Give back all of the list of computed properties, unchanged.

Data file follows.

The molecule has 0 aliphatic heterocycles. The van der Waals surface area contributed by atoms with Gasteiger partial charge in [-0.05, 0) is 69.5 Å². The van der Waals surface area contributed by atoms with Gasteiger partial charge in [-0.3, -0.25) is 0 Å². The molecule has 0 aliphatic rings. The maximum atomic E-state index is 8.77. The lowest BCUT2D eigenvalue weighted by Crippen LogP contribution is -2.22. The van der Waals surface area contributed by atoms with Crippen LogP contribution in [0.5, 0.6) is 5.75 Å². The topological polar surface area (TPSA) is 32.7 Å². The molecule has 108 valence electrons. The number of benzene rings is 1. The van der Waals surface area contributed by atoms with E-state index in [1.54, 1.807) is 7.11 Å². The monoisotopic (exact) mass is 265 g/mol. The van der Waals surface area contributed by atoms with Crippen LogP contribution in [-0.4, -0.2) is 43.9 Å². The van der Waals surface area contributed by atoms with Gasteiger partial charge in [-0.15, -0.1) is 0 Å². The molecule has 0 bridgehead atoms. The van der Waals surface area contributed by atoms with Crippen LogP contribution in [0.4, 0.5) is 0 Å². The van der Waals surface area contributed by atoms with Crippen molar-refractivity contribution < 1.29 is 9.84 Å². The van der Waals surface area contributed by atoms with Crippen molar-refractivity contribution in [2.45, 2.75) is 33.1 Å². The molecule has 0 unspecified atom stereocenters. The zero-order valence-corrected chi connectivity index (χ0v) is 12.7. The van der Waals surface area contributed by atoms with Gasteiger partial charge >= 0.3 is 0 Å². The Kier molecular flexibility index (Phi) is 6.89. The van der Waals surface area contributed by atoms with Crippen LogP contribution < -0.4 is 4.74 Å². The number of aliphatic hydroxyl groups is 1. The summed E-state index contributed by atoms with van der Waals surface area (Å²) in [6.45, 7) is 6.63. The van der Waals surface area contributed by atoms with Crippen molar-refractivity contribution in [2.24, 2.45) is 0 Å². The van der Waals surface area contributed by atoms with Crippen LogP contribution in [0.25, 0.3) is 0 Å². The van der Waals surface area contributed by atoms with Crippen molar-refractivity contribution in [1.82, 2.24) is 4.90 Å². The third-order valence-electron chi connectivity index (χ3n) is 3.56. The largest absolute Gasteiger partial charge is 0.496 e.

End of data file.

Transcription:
The molecule has 0 aliphatic heterocycles. The van der Waals surface area contributed by atoms with Gasteiger partial charge in [-0.05, 0) is 69.5 Å². The van der Waals surface area contributed by atoms with Gasteiger partial charge in [-0.3, -0.25) is 0 Å². The molecule has 0 aliphatic rings. The maximum atomic E-state index is 8.77. The lowest BCUT2D eigenvalue weighted by Crippen LogP contribution is -2.22. The van der Waals surface area contributed by atoms with Crippen LogP contribution in [0.5, 0.6) is 5.75 Å². The topological polar surface area (TPSA) is 32.7 Å². The molecule has 108 valence electrons. The number of benzene rings is 1. The van der Waals surface area contributed by atoms with E-state index in [1.54, 1.807) is 7.11 Å². The monoisotopic (exact) mass is 265 g/mol. The van der Waals surface area contributed by atoms with Crippen LogP contribution in [-0.4, -0.2) is 43.9 Å². The van der Waals surface area contributed by atoms with Gasteiger partial charge in [-0.15, -0.1) is 0 Å². The molecule has 0 bridgehead atoms. The van der Waals surface area contributed by atoms with Crippen LogP contribution in [0.4, 0.5) is 0 Å². The van der Waals surface area contributed by atoms with Crippen molar-refractivity contribution < 1.29 is 9.84 Å². The van der Waals surface area contributed by atoms with Crippen molar-refractivity contribution in [2.45, 2.75) is 33.1 Å². The molecule has 0 unspecified atom stereocenters. The zero-order valence-corrected chi connectivity index (χ0v) is 12.7. The van der Waals surface area contributed by atoms with Gasteiger partial charge >= 0.3 is 0 Å². The Kier molecular flexibility index (Phi) is 6.89. The van der Waals surface area contributed by atoms with Crippen LogP contribution < -0.4 is 4.74 Å². The number of aliphatic hydroxyl groups is 1. The summed E-state index contributed by atoms with van der Waals surface area (Å²) in [6.45, 7) is 6.63. The van der Waals surface area contributed by atoms with Crippen molar-refractivity contribution in [2.24, 2.45) is 0 Å². The van der Waals surface area contributed by atoms with Crippen LogP contribution in [0.25, 0.3) is 0 Å². The van der Waals surface area contributed by atoms with Crippen molar-refractivity contribution in [1.82, 2.24) is 4.90 Å². The third-order valence-electron chi connectivity index (χ3n) is 3.56. The largest absolute Gasteiger partial charge is 0.496 e.